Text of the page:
DEVIL OF A DISCOVERY
What is 0.5mm long and lives at the bottom of a South African gold mine?
The answer is slightly less disappointing than most of the answers which come to mind (feel free to send in your own answers).
It is in fact a nematode.
Halicephalobus mephisto (Devil’s Worm) is one of the top 10 new species as decided on by the International Institute for Species Exploration during its annual round-up of the most impressive newly-categorised creatures and critters.
This friendly looking chap (or lady – but who’s to argue) is the deepest-living terrestrial multi-cellular organisms on (or in) Earth. It was found at a depth of 1.3km at the Beatrix gold mine (shaft 3, level 26, corridor 28 if you are in the area and want to say hi).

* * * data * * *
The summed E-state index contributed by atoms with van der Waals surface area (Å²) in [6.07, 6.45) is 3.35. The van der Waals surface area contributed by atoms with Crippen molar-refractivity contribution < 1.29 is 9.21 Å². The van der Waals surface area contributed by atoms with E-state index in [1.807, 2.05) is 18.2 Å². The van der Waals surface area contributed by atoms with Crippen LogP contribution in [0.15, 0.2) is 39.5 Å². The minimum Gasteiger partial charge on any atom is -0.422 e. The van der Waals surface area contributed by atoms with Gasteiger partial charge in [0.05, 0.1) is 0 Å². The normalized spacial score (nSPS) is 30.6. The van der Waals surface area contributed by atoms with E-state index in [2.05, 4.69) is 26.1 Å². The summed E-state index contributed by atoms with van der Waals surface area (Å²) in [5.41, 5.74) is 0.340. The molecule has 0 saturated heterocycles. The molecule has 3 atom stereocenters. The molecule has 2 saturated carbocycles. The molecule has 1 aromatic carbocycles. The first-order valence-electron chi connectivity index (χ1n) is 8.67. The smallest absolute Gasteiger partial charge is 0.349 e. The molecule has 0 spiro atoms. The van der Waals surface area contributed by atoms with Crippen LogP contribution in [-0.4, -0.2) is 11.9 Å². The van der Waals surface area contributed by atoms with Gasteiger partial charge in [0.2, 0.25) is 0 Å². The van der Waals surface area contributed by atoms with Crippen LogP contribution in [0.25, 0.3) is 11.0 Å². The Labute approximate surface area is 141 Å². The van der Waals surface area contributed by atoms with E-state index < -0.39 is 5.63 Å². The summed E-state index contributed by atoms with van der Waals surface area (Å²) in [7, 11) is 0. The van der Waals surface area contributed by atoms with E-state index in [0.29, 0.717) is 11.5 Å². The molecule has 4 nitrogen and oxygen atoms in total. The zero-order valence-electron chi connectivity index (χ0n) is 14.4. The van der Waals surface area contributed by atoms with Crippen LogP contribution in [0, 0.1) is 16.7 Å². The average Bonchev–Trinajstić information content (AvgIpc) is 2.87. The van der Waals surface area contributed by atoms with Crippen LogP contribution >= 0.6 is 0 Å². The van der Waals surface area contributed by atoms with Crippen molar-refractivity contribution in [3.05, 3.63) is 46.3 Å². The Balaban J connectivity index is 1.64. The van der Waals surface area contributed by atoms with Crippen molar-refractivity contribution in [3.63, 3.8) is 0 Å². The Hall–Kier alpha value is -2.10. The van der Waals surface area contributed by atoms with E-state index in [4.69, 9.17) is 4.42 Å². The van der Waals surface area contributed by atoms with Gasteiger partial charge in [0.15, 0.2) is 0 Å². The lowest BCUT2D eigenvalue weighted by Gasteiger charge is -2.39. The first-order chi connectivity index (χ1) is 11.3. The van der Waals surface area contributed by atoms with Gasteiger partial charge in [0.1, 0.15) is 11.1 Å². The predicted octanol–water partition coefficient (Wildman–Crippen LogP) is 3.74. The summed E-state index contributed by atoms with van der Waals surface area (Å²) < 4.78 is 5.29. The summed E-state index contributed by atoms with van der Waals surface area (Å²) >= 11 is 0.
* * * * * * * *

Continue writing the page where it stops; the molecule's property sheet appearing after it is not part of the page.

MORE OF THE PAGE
The IISE was particularly impressed with the species ability to immense underground pressure and high temperatures (37o C) but it is what the worm could lead to which is really exciting.
Carbon dating indicated the borehole water where this species lives has not been in contact with the Earth’s atmosphere for the last 4000 to 6000 years and the IISE website said there could be more to come from far below, and even further above.
“The discovery of H. mephisto in Earth’s deep subsurface is also significant because it may have important implications for the discovery of life at similar subterranean depths on other planets.”
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